This entry was posted in microtonal, music, random musings, society & culture. Bookmark the permalink.

4 Responses to Emotional Infrastructure

  1. Ron Greenman says:

    “Quite often, I see them thanking their spouses in their liner notes, on their book jackets, or wherever, and I have no reason to doubt that those thanks are genuine.”


    I think this is more of an apology for all the totally consumed time and emotion that was denied them while the artistic endeavor was being actualized, rather than for any help, emotional or otherwise, rendered. More of a, “Thanks for leaving me alone while I did what I needed to do.” Perhaps what you need is a collaborator, not a Bernie Taupin/Elton John partnership necessarily, but merely someone who’s opinion you respect that can critique your creation as it unfolds. Then you are not alone, have a critical opinion, and don’t have a nagging (insert what you like here) wondering when you’re going to get the rough cleaned, the garage straightened, the lawn mowed, go to the mall, and interrupting your magnum opus.

    • midiguru says:

      A collaborator would fill the bill nicely. But where will I find one? I live in Livermore — not exactly a hotbed of electronic music activity. Plus, what I’m doing is not dance-oriented electronic music, which is the most common style and which I rather loathe. I’m only interested in doing original compositions in microtonal scales and shifting time signatures.

      My experience in trying to start a band, which is essentially what you’re talking about, is now many years old, but I have no reason to suppose matters have changed. You’re trying to find people who have similar (a) skill sets, (b) musical tastes, (c) aspirations, and (d) lifestyle. If any of those elements is missing, you and the other person shouldn’t be working together.

      Even among the tiny, far-flung community of people who are working with microtonalism … as well as I’m able to judge from the audio and video examples I’ve found online, most of those musicians are pathetically inadequate with respect to items (a) and (b). Not all of them, of course. There are certainly exceptions. There’s a guy in Ohio….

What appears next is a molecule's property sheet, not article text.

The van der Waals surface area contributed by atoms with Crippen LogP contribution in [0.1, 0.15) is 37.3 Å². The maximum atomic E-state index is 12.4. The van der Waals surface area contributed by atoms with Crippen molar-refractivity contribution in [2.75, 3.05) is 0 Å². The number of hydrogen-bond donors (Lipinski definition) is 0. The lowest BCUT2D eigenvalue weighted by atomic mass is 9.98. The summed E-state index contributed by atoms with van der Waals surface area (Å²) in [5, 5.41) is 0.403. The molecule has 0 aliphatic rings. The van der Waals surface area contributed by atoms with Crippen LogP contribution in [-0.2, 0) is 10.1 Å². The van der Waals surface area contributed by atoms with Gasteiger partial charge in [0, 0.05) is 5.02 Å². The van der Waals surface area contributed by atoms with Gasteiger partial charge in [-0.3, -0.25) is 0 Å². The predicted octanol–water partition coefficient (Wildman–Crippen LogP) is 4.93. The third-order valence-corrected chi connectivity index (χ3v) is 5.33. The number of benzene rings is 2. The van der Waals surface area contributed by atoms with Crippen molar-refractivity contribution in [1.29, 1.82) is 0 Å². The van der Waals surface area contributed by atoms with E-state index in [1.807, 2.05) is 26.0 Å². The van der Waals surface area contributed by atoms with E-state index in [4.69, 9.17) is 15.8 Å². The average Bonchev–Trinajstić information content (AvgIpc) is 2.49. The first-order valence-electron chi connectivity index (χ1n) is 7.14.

• online collaboration. I agree that you need a collaborator, in this regard, more than you need someone to apologize to for your commitment to something other than themselves.
        Unfortunately, I’m not a big fan of electronic music itself, and am foggy on what “microtonal scales and shifting time signatures” means.

        Maybe if you published more of your music where others who would critique it might hear it?

  2. Dolores says:

    Hi Jim,

    I couldn’t agree more about the importance of collaboration in the creative process. Not only for encouragement and informed understanding, but to widen perspectives of approach and implementation.

    I am very immersed in the microtonal world and would be honored to share insights, discoveries and motivations as well as work through the technical issues of pushing hardware/software far beyond what it was ever intended to do.

    For me, the microtonal world has become a philosophy as well. Leading though the music to audiology/ontology into neurology and currently into phenomenology. The increased auditory resolution resulting from microtonal immersion is leading me to examine some fundamental simplifications of acoustics – namely the superimposition of linear pitch/harmonic relationships upon the nonlinear perceived experience of hearing (eg. The progressive flattening of higher octaves fixed at a 2f relationship). Fascinating journey!